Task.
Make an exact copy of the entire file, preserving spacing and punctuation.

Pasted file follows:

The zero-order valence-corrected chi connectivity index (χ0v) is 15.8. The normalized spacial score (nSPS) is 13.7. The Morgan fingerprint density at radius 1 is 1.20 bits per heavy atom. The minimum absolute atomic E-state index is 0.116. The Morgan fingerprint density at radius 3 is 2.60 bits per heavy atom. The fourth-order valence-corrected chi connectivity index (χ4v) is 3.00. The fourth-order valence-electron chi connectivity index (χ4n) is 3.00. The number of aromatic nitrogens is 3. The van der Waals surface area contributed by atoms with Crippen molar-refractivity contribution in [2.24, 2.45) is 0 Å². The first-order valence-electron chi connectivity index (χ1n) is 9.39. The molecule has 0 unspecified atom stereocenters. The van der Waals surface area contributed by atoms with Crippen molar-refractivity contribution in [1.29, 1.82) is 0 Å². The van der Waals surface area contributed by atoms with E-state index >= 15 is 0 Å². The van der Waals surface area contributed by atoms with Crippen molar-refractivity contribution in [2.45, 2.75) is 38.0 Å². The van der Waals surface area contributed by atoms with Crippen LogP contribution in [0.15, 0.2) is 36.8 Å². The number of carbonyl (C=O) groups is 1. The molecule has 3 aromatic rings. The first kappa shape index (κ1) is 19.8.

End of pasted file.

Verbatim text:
The zero-order valence-corrected chi connectivity index (χ0v) is 15.8. The normalized spacial score (nSPS) is 13.7. The Morgan fingerprint density at radius 1 is 1.20 bits per heavy atom. The minimum absolute atomic E-state index is 0.116. The Morgan fingerprint density at radius 3 is 2.60 bits per heavy atom. The fourth-order valence-corrected chi connectivity index (χ4v) is 3.00. The fourth-order valence-electron chi connectivity index (χ4n) is 3.00. The number of aromatic nitrogens is 3. The van der Waals surface area contributed by atoms with Crippen molar-refractivity contribution in [2.24, 2.45) is 0 Å². The first-order valence-electron chi connectivity index (χ1n) is 9.39. The molecule has 0 unspecified atom stereocenters. The van der Waals surface area contributed by atoms with Crippen molar-refractivity contribution in [1.29, 1.82) is 0 Å². The van der Waals surface area contributed by atoms with E-state index >= 15 is 0 Å². The van der Waals surface area contributed by atoms with Crippen molar-refractivity contribution in [2.45, 2.75) is 38.0 Å². The van der Waals surface area contributed by atoms with Crippen LogP contribution in [0.15, 0.2) is 36.8 Å². The number of carbonyl (C=O) groups is 1. The molecule has 3 aromatic rings. The first kappa shape index (κ1) is 19.8.